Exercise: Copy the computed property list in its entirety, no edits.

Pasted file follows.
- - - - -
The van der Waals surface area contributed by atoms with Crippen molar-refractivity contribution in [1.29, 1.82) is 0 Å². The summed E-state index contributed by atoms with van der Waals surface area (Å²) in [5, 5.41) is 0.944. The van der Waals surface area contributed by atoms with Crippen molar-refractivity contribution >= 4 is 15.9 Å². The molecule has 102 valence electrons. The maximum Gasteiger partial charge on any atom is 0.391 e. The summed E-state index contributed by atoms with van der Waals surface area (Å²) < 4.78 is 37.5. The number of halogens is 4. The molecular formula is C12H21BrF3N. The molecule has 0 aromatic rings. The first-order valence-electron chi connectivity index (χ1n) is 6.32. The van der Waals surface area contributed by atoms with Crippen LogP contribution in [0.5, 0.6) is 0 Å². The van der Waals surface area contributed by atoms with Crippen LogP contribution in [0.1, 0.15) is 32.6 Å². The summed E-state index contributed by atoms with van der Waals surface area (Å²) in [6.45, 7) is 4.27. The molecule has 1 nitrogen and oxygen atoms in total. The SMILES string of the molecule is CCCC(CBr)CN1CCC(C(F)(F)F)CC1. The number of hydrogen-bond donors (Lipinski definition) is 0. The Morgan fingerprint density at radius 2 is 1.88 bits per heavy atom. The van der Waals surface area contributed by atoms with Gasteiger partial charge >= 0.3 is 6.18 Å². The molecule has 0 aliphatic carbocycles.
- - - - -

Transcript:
The van der Waals surface area contributed by atoms with Crippen molar-refractivity contribution in [1.29, 1.82) is 0 Å². The summed E-state index contributed by atoms with van der Waals surface area (Å²) in [5, 5.41) is 0.944. The van der Waals surface area contributed by atoms with Crippen molar-refractivity contribution >= 4 is 15.9 Å². The molecule has 102 valence electrons. The maximum Gasteiger partial charge on any atom is 0.391 e. The summed E-state index contributed by atoms with van der Waals surface area (Å²) < 4.78 is 37.5. The number of halogens is 4. The molecular formula is C12H21BrF3N. The molecule has 0 aromatic rings. The first-order valence-electron chi connectivity index (χ1n) is 6.32. The van der Waals surface area contributed by atoms with Crippen LogP contribution in [0.5, 0.6) is 0 Å². The van der Waals surface area contributed by atoms with Crippen LogP contribution in [0.1, 0.15) is 32.6 Å². The summed E-state index contributed by atoms with van der Waals surface area (Å²) in [6.45, 7) is 4.27. The molecule has 1 nitrogen and oxygen atoms in total. The SMILES string of the molecule is CCCC(CBr)CN1CCC(C(F)(F)F)CC1. The number of hydrogen-bond donors (Lipinski definition) is 0. The Morgan fingerprint density at radius 2 is 1.88 bits per heavy atom. The van der Waals surface area contributed by atoms with Gasteiger partial charge >= 0.3 is 6.18 Å². The molecule has 0 aliphatic carbocycles.